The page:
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by Stephen Downes
February 2, 2007

The Wizard of SOA
Some refreshingly blunt coverage of SOA (Service-Oriented Architecture) - the much touted Next Big Thing (after 2L, that is). "This is what I don't get: a) we have to pay for it (licensing more products) and b) we have to develop it (and development of SOA applications seems overly complex to me)." Every time I talk to people about the Semantic Web (always in caps) and SOA, they are always talking enterprise. But think about it - when was the last time something developed for the enterprise had any great influence? The things that make real change - and therefore are really the Next Big Thing - are always (always) small, simple and personal. And they tend to be empowering (freeing you from a company rather than locking you to it) and less expensive (free or nearly free, not something you actually have to pay for (hardware excepted)). Susan Miltenberger, EDUCAUSE Connect February 2, 2007 [Link] [Comment]

Prof Seymour Papert Recovering From Trauma
Just an update. "Papert's family said that he had been discharged from the hospital in Boston in the US. He is now still undergoing treatment at home. Luckily enough, he will not have any after-effects after the head trauma and now he can speak." Tuoi tre, VietNamNet February 2, 2007 [Link] [Comment]

Collaborative Building in Second Life
This video is a very good demonstration of how an environment like Second Life can be useful (and no, it doesn't have a single lecture theatre of video screen in it). (P.S. the author of this blog continues to remain anonymous - making me wonder whether it's marketing rather than a real blog. Certainly the gush gush gush reporting is uncharacteristic of a typical blog). PacRimX, PacificRim Exchange February 2, 2007 [Link] [Comment]

OpenCourseWare Consortium Wiki
David Wiley links to the OpenCourseWare Consortium Wiki. Not remarkable - except that this is the first link to the wiki from anywhere. It would have been nice to have a link when I was reviewing the OpenCourseWare Consortium website. I guess now the OpenCourseWare Consortium will have to link to it... right? AuthorVarious Authors, OCW Consortium February 2, 2007 [Link] [Comment]

The Internet and the Threat It Poses to Local Media: Lessons From News in the Schools
In a nutshell: "Internet-based news is trumping both television news and the daily newspaper as a mode of classroom instruction." The rest lies in how you portray it; one person's "threat" is another person's "liberation". Also interesting to note: "NIE (Newspaper In Education) program directors are only vaguely aware of the Internet's inroads on newspaper use in the classroom." Note to research authors: this survey consisted of 1,262 respondents, not 5. That's why they get a sampling error of 2.7 percent, not, say, a zillion. Via Thomas E. Patterson, Carnegie-Knight Task Force February 2, 2007 [Link] [Comment]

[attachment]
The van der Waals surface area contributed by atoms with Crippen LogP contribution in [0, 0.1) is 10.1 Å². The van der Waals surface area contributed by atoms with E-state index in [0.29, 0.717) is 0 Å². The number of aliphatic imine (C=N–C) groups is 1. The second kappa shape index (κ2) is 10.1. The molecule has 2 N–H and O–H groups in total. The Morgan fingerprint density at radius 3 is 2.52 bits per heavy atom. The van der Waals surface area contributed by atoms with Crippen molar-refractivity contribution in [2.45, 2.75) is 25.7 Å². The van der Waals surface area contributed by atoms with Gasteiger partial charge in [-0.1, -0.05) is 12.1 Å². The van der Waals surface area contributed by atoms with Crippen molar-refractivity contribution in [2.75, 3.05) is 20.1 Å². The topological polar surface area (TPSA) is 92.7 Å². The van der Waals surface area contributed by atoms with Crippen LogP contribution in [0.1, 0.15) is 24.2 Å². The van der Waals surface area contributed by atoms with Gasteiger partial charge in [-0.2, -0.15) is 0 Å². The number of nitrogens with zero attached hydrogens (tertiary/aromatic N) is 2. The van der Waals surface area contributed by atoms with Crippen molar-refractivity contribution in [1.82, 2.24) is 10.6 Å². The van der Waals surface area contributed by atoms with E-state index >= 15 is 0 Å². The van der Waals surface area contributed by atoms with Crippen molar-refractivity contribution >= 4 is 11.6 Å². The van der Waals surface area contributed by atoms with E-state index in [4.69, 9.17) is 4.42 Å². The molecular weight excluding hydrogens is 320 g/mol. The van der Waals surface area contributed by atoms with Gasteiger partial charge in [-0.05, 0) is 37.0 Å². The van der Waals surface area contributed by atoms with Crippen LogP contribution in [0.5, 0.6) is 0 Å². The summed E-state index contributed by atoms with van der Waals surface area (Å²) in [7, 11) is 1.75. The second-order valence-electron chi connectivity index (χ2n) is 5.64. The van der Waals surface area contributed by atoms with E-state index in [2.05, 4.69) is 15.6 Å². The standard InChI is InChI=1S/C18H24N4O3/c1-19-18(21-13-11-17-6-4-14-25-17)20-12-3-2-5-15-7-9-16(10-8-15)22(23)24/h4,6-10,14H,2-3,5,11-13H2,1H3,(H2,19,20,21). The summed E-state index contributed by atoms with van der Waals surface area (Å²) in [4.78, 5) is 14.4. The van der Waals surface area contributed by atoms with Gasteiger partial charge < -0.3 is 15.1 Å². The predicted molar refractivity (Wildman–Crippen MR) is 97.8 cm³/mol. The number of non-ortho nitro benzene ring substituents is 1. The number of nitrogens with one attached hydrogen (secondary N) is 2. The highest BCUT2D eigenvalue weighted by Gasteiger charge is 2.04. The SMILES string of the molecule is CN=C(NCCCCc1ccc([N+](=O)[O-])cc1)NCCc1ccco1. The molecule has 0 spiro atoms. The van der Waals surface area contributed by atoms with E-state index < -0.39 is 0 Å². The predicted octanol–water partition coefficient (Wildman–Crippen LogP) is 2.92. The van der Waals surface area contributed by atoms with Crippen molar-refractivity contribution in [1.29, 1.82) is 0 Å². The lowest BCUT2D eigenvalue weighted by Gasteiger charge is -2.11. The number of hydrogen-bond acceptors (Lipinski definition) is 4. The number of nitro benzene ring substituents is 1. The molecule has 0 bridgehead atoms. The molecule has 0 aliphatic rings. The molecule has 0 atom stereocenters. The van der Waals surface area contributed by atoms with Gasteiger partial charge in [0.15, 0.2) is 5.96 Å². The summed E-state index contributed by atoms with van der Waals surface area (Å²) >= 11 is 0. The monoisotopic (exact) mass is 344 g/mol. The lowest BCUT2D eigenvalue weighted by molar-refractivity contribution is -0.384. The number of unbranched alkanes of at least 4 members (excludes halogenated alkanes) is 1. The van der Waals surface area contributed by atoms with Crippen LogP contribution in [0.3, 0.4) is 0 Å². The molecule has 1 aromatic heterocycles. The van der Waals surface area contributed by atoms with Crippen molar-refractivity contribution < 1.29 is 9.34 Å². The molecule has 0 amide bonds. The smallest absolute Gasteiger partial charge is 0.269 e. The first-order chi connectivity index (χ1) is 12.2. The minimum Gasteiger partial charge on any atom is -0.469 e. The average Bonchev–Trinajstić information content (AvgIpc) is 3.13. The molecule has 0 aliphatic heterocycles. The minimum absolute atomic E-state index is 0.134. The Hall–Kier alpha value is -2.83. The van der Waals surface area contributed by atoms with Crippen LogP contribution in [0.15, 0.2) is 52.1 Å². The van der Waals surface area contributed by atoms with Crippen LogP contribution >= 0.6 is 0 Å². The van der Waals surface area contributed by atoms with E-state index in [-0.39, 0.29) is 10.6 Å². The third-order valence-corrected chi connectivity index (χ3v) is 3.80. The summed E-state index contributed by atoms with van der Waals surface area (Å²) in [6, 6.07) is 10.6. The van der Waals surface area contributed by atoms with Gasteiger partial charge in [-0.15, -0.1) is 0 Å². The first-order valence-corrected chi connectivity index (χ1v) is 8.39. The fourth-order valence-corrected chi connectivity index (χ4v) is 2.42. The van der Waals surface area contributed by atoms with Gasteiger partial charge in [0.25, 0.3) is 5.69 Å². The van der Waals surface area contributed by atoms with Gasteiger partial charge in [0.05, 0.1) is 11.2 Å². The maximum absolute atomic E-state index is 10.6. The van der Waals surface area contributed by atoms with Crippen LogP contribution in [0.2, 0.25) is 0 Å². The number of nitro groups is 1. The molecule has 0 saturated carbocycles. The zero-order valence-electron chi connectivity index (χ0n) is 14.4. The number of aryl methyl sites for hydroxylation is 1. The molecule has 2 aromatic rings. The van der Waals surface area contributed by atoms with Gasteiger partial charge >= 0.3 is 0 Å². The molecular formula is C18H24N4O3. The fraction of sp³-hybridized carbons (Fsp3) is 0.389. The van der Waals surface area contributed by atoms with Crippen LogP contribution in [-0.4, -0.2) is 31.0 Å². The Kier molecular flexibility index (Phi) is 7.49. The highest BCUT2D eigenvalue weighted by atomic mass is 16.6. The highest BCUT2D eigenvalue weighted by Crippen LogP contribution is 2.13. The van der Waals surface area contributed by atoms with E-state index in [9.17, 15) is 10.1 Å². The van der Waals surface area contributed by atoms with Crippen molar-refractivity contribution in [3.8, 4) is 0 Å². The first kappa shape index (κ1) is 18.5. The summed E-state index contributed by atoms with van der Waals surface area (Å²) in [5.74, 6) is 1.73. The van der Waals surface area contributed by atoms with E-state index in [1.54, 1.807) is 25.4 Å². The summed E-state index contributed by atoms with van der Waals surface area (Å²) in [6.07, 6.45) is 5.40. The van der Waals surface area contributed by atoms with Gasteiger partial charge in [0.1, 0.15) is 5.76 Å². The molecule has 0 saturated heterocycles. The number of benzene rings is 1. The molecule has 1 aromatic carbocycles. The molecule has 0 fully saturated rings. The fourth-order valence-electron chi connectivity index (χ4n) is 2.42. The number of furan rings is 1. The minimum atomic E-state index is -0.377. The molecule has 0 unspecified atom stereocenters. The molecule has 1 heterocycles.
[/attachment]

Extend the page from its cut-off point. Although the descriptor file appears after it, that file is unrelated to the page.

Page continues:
New Criteria for New Media
The thesis is that traditional criteria for assessment - such as publication in traditional journals - is inadequate for evaluation of work done in new media, partially because of the medium but mostly because of the time lag before publication. Alternatives suggested are invited publications, conference presentations, citations, downloads and influence. Sounds good to me. There is also an expanded version of this paper in wiki form, waiting for your contributions. Via iDC mailing list. Joline Blais, Jon Ippolito, and Owen Smith, New Media Department, University of Maine February 2, 2007 [Link] [Comment]

Media Education Kit Published by UNESCO
Pretty good and comprehensive media awareness kit, beginning with the nature and impact of traditional media and continuing through to many internet services and practices. Worth noting is the authors' extensive use of Wikipedia in the internet section. Also new to me was the story of how Celestin Freinet introduced a printing press to his classroom and watched as the students took it upon themselves to learn the art of newspaper production. "The pupils wrote down their own personal adventures, the incidents that they had experienced inside and outside the classroom, and so on. Usually these texts were then presented to the class, discussed, corrected and edited by the class as a whole before being finally printed by the children themselves working together. Freinet called this approach Free Writing ('Texte libre')." It sounds a lot like the stories being told by today's bloggers. Via E-Learning Africa. Divina Frau-Meigs, ed., UNESCO February 2, 2007 [Link] [Comment]

Blackboard Makes a Pledge
More on the Blackboard pledge. Inside Higher Ed comes in with comprehensive and well-source coverage showing, I think, that nobody is satisfied with the Blackboard pledge, and more than a few think Blackboard was "misleading" in the way it portrayed, in its press release, support from Sakai and EDUCAUSE. More commentary (all negative) from Barry Dahl, Mark Oehlert, Joseph Hart, Seb Schmoller. meanwhile, we have this very odd report about an email sent to the "Blackboard Community" containing a very very misleading interpretation of the Sakai-EDUCAUSE statement. It also contains some phrasing from the Australasian Council on Open, Distance and E-Learning. I can't verify this statement because no press release has appeared on their web site. Scott Jaschik, Inside Higher Ed February 2, 2007 [Link] [Comment]


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Copyright 2007 Stephen Downes

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